Can the right combination of technology and economic incentives get utility customers to turn down megawatts of power use fast enough to balance wind power’s ups and downs? Honeywell and Hawaiian Electric Co. (HECO) are going to try it out on the island of Oahu, using Honeywell’s automated demand response technology.
Under the two-year pilot announced Thursday, HECO plans to offer customers lucrative incentives to turn over their power loads -- factory motors and process lines, lights, air conditioners and the like -- to allow them to be turned down within 10 minutes' notice. Honeywell will connect the utility to customers with its Akuacom demand response servers, which use a standard called OpenADR.
It also will install its Tridium smart grid controllers at buildings to translate power-down signals into commands within the buildings. All told, the project is targeting 7 megawatts of power-down capacity, Jeremy Eaton, Honeywell’s vice president of smart grid solutions, said in an interview.
Honeywell’s been doing automated demand response projects like these for some time in California, Florida, the United Kingdom and China, but the Oahu project is its first specifically linked to balancing wind power, Eaton said. That requires a much faster response time than traditional day-ahead or hour-ahead demand response programs.
It will also require close coordination with the utility and its systems for communicating with the wind farms that connect to its grid. First Wind operates a 30-megawatt wind farm on Oahu's North Shore, and it is backed up by a 10-megawatt-hour, 15-megawatt battery system from Lyle, Texas-based startup Xtreme Power, designed to smooth power flow onto the grid.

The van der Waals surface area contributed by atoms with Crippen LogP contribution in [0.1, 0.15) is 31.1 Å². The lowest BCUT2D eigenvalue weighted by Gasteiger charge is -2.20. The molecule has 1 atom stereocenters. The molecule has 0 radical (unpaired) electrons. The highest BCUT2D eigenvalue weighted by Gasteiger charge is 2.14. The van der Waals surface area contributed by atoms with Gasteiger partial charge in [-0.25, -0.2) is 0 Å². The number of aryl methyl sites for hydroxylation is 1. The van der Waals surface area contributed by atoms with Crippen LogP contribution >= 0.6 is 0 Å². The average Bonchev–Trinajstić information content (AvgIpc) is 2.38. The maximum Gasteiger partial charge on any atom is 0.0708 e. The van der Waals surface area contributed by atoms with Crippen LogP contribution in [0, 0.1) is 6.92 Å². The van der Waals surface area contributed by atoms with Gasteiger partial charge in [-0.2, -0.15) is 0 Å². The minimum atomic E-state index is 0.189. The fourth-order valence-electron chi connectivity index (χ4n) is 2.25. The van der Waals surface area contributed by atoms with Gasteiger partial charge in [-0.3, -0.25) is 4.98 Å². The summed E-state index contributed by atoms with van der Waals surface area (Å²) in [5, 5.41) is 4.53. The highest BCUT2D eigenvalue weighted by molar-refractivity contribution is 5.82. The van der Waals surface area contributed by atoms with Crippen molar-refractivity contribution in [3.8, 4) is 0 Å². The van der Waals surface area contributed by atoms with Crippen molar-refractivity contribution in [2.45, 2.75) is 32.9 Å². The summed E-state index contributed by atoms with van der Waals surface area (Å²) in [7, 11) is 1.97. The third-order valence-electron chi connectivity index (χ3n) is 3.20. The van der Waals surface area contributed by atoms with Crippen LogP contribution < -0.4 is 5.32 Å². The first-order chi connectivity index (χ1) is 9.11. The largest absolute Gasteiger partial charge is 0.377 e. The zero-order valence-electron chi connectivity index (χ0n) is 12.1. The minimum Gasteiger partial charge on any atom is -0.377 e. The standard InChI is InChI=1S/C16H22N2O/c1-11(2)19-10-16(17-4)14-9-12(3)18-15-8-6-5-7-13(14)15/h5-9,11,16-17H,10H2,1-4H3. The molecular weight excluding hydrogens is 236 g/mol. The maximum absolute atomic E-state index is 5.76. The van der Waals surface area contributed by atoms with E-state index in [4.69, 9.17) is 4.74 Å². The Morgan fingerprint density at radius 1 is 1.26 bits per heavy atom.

All of that integration work lies in the future, Eaton said. Right now, Honeywell is working with HECO to identify customers and start putting its technology in place. The utility is offering a $5 per kilowatt payment just for signing up, much like the so-called capacity payments paid to traditional demand response participants today, as well as 50 cents per kilowatt-hour for the up to 80 hours per year they may actually be powered down.
Wind power’s fluctuations are easier to balance out on the mainland, where utilities can tap regional power reserves like natural gas-fired peaker plants to help manage the ups and downs. But Oahu gets the lion’s share of its power from burning imported diesel fuel, which makes balancing power expensive and hard to come by -- thus justifying the high prices HECO is willing to pay participants in the new program.
Hawaii also has a goal of getting 70 percent of its power from renewable resources by 2030, and while some of that can come from stable geothermal or biomass resources, a lot of it will come from intermittent wind andsolarpower.
This isn’t the only project aimed at balancing wind power with demand response. EnerNOC has been working with the Bonneville Power Administration on a stimulus-funded project aimed at matching the region’s growing share of wind power with big power customers like cold storage facilities.
The country’s biggest demand response aggregator wants to automate much of that process, both with its in-house technology and with other companies, utilities and agencies using the OpenADR standard. That’s the technology that Honeywell’s Akuacom servers use, but we’re seeing more companies build equipment to use the open-source technology, given that it’s being adopted by federal regulators as a smart grid standard.
Some demand response systems are aiming at even faster power-down speeds. In November, startups Viridity Energy and Enbala launched smaller-scale projects aimed at responding in seconds to play into frequency regulation markets for Mid-Atlantic grid operator PJM.